Courts must deal more firmly with terrorism
FOLLOWING the recent upsurge in terrorist activity, it is, I believe, time to address the way we deal with terrorists.
Not only do the courts seem to bend over backwards to give defendants in terrorist cases the benefit of the doubt, they seem to choose not to properly consider suspects' failure to account for their movements, or to give evidence in the witness box.
The justice system here does not inspire public confidence. The granting of bail and the sentences upon conviction are cases in point.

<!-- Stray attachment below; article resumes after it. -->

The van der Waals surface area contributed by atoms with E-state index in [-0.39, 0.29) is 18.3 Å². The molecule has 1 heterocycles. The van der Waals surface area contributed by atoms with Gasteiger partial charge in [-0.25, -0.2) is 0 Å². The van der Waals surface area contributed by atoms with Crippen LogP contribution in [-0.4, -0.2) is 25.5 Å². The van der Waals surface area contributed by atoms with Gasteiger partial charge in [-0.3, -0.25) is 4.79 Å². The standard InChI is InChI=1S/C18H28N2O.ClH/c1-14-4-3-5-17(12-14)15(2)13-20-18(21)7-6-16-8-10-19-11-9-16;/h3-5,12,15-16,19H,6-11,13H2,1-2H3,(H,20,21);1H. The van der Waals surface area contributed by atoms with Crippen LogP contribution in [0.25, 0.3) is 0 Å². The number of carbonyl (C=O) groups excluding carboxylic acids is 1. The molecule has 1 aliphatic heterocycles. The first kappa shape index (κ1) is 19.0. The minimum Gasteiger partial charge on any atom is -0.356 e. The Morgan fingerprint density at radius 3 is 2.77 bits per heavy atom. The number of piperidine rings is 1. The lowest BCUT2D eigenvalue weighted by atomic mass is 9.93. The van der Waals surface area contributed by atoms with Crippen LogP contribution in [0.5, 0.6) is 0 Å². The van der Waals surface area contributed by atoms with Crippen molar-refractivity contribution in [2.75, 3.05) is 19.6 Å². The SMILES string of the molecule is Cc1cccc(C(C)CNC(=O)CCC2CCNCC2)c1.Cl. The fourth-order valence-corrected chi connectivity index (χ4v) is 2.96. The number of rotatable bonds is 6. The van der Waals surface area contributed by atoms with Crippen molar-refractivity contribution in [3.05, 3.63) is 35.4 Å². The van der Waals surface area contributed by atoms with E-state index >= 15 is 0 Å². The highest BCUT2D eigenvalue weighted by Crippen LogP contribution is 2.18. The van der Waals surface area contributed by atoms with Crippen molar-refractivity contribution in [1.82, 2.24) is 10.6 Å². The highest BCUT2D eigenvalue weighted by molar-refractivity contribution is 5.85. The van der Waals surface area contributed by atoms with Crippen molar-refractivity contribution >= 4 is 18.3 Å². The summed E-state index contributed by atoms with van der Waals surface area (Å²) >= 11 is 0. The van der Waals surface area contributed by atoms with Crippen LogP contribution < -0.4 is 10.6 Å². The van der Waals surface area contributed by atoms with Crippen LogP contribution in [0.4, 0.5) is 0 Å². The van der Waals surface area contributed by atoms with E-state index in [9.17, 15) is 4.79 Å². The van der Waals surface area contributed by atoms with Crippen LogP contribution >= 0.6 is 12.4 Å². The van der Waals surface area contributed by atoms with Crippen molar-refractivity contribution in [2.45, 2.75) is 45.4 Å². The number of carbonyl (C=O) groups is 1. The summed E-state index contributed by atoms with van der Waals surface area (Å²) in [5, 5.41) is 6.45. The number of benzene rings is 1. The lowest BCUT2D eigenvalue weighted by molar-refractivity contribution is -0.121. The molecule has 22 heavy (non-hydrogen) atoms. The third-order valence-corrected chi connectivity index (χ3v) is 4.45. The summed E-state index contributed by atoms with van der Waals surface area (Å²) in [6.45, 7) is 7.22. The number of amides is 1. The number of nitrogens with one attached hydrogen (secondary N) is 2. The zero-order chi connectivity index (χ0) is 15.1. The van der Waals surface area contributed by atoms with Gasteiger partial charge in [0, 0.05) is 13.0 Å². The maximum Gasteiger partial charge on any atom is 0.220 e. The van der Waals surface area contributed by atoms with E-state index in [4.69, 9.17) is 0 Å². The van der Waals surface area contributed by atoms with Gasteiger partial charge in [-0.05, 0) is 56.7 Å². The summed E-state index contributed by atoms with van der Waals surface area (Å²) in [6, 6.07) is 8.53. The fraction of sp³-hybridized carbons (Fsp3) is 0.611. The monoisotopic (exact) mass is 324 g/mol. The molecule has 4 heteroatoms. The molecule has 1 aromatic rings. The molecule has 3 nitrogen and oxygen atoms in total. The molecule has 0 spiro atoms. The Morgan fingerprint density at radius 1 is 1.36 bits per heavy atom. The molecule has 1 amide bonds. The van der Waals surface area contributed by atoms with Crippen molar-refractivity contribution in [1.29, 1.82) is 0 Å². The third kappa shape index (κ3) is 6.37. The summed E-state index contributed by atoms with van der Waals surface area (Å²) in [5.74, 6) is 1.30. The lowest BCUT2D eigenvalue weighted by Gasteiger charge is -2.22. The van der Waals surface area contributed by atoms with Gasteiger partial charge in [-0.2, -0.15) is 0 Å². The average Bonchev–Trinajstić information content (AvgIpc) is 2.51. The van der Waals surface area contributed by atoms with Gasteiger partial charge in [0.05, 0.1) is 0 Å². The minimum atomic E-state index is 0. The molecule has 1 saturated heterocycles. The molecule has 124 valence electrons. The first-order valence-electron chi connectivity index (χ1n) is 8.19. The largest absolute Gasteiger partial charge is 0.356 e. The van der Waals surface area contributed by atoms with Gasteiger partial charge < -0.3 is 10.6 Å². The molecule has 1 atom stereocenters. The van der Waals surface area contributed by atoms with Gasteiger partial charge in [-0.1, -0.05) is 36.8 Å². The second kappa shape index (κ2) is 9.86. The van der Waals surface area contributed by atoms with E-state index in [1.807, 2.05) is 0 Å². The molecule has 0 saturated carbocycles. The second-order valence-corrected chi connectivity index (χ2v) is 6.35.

It is time the courts really cracked down. To take one example, a man convicted of carrying explosives was given an 18-month custodial sentence. He had a previous conviction for a similar offence. Another example: three people were found guilty of transporting a pipe bomb with intent to endanger life. One had another explosives offence taken into consideration. They got fewer than four years each. When remission and time already served are taken into consideration, they will probably be out in a couple of years.
What would a similar sentence be in Britain? Well, a while back, members of a Muslim group who plotted to kill members of the English Defence League were sentenced to up to 19 years in jail,
It is hard enough getting convictions for terrorists. When we succeed, there should be proper punishment and deterrent. It's time David Ford and the justice committee addressed the issue.